After a separation, divorce, custody battle, or even an impending marriage, people will try to tell you what you should do. Continue reading for some of the most common post-breakup “wisdom” people like to dish out and how to respond without kicking them in the shins (while it is always an option, and may be satisfying, it is not recommended).

Scenario #1 – They didn’t really love you anyway; I saw this coming.

Desired Response:

Oh, really? You knew my 10-year marriage was doomed for failure while you helped yourself to the open bar at our wedding?  I’m glad you kept that to yourself!

Hindsight is always 20/20, except when it is not.  Some people gain satisfaction thinking that they can predict the future.  The gloating, itself, apparently is not enough; they need to share it with everyone.  Hence, bad advice.  No one knows your relationships like you do, and despite looking from the outside in, others can only speculate to the truth of your experiences.  So how do you react to these know-it-alls?  Stand your ground and assertively let them know their words are not tolerated.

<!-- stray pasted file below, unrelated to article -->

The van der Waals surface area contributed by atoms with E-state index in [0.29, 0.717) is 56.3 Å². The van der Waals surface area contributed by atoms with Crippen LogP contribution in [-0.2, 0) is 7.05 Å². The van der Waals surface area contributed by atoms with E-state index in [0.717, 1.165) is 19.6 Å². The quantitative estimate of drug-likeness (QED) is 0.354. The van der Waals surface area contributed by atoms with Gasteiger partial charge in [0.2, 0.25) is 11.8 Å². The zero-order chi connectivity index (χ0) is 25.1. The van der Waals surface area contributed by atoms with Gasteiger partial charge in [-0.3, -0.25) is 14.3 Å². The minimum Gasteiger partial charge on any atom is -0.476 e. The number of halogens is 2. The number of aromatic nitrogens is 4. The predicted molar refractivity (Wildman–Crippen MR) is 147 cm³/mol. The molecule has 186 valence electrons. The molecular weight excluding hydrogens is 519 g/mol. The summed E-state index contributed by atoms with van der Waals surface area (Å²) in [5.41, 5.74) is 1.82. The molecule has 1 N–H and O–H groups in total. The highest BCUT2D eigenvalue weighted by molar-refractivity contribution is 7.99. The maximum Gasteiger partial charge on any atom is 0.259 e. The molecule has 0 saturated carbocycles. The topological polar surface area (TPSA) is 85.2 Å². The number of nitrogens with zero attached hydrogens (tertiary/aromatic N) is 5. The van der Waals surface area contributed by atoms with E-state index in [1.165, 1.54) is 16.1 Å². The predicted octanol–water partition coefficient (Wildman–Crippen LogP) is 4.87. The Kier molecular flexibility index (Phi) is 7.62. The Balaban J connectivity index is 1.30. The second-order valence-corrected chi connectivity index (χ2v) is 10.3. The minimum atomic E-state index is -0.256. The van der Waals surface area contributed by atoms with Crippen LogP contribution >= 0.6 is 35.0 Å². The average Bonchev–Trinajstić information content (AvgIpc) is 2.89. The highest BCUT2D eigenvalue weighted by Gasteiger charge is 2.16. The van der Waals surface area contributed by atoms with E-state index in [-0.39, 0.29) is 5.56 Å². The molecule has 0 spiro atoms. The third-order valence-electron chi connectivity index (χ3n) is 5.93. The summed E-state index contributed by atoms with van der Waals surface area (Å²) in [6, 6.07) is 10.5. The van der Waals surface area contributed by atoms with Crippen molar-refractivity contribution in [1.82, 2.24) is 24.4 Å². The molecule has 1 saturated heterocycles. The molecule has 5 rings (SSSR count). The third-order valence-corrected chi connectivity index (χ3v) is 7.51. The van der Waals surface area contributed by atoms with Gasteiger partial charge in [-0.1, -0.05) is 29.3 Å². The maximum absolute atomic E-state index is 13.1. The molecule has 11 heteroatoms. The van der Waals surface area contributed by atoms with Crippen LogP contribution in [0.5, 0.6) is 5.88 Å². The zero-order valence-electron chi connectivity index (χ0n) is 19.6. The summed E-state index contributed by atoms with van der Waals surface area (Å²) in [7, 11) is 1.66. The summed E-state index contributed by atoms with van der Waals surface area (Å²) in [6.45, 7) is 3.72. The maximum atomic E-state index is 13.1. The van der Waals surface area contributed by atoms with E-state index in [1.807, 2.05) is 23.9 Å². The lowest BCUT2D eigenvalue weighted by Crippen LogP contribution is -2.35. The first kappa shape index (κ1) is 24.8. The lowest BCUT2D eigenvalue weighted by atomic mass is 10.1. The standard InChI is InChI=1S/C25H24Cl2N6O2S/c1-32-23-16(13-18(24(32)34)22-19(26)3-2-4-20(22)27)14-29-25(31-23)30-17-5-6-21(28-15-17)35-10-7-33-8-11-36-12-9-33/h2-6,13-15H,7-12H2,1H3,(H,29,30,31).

Recommended Response:

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By Diana Westrick, Legal Assistant, Woodruff Family Law Group

Diana WestrickWhile life in the Triad is far from the Hollywood experience, celebrities have a way of infiltrating our lives in such a way that allows us to live vicariously through them. Key in point, how many of you have yelled at your television when an episode of your favorite reality show ends on a cliffhanger?

Said in your most super-dramatic voice:

“How will I ever function through life if I can’t watch how >input celebrity name here< lives theirs?”

For those believing that a celebrity’s life experiences are just like those of the “lay” people, I hate to ground your illusion, but it is all scripted.  Sure, there may be some relatable moments, but keep in mind that they have a team of professionals whose sole task is to ensure their client maintains a positive media image.  Real things happen to celebrities, but you only get to see the pretty, shiny surface.

With all of that said, I am going to be completely contradictory and enact that you take note of and partake in some celebrity behavior, particularly when it comes to your divorce dealings. Have you ever noticed that, when asked about their impending divorce, celebrities always make a statement such as “we have together come to the difficult decision to split up . . . We have and will continue to have much respect for one another . . . Please respect our privacy during this time.”

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By Amy Setzer, Legal Assistant, Woodruff Family Law Group